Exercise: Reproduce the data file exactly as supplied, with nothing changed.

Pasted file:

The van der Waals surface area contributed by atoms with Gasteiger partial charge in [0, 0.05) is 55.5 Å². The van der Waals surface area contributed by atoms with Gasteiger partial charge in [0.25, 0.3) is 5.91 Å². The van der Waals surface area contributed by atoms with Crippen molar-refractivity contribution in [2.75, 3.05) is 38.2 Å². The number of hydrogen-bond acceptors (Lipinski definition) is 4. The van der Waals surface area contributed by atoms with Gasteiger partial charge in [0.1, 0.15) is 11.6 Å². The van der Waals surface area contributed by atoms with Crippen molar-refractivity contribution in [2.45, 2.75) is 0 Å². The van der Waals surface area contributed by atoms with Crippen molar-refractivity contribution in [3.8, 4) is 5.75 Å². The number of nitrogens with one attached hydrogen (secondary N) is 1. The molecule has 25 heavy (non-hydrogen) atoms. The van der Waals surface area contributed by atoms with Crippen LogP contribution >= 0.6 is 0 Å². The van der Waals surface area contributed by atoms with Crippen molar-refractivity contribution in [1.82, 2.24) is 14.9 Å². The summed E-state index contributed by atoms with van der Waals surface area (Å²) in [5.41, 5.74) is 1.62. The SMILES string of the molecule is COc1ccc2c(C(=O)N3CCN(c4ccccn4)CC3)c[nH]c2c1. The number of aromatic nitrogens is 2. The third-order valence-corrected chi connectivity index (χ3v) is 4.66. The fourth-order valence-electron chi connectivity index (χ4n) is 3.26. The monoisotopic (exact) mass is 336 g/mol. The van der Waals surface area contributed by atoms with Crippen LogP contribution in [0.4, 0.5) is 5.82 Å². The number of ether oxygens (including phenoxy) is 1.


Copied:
The van der Waals surface area contributed by atoms with Gasteiger partial charge in [0, 0.05) is 55.5 Å². The van der Waals surface area contributed by atoms with Gasteiger partial charge in [0.25, 0.3) is 5.91 Å². The van der Waals surface area contributed by atoms with Crippen molar-refractivity contribution in [2.75, 3.05) is 38.2 Å². The number of hydrogen-bond acceptors (Lipinski definition) is 4. The van der Waals surface area contributed by atoms with Gasteiger partial charge in [0.1, 0.15) is 11.6 Å². The van der Waals surface area contributed by atoms with Crippen molar-refractivity contribution in [2.45, 2.75) is 0 Å². The van der Waals surface area contributed by atoms with Crippen molar-refractivity contribution in [3.8, 4) is 5.75 Å². The number of nitrogens with one attached hydrogen (secondary N) is 1. The molecule has 25 heavy (non-hydrogen) atoms. The van der Waals surface area contributed by atoms with Crippen LogP contribution >= 0.6 is 0 Å². The van der Waals surface area contributed by atoms with Crippen molar-refractivity contribution in [1.82, 2.24) is 14.9 Å². The summed E-state index contributed by atoms with van der Waals surface area (Å²) in [5.41, 5.74) is 1.62. The SMILES string of the molecule is COc1ccc2c(C(=O)N3CCN(c4ccccn4)CC3)c[nH]c2c1. The number of aromatic nitrogens is 2. The third-order valence-corrected chi connectivity index (χ3v) is 4.66. The fourth-order valence-electron chi connectivity index (χ4n) is 3.26. The monoisotopic (exact) mass is 336 g/mol. The van der Waals surface area contributed by atoms with Crippen LogP contribution in [0.4, 0.5) is 5.82 Å². The number of ether oxygens (including phenoxy) is 1.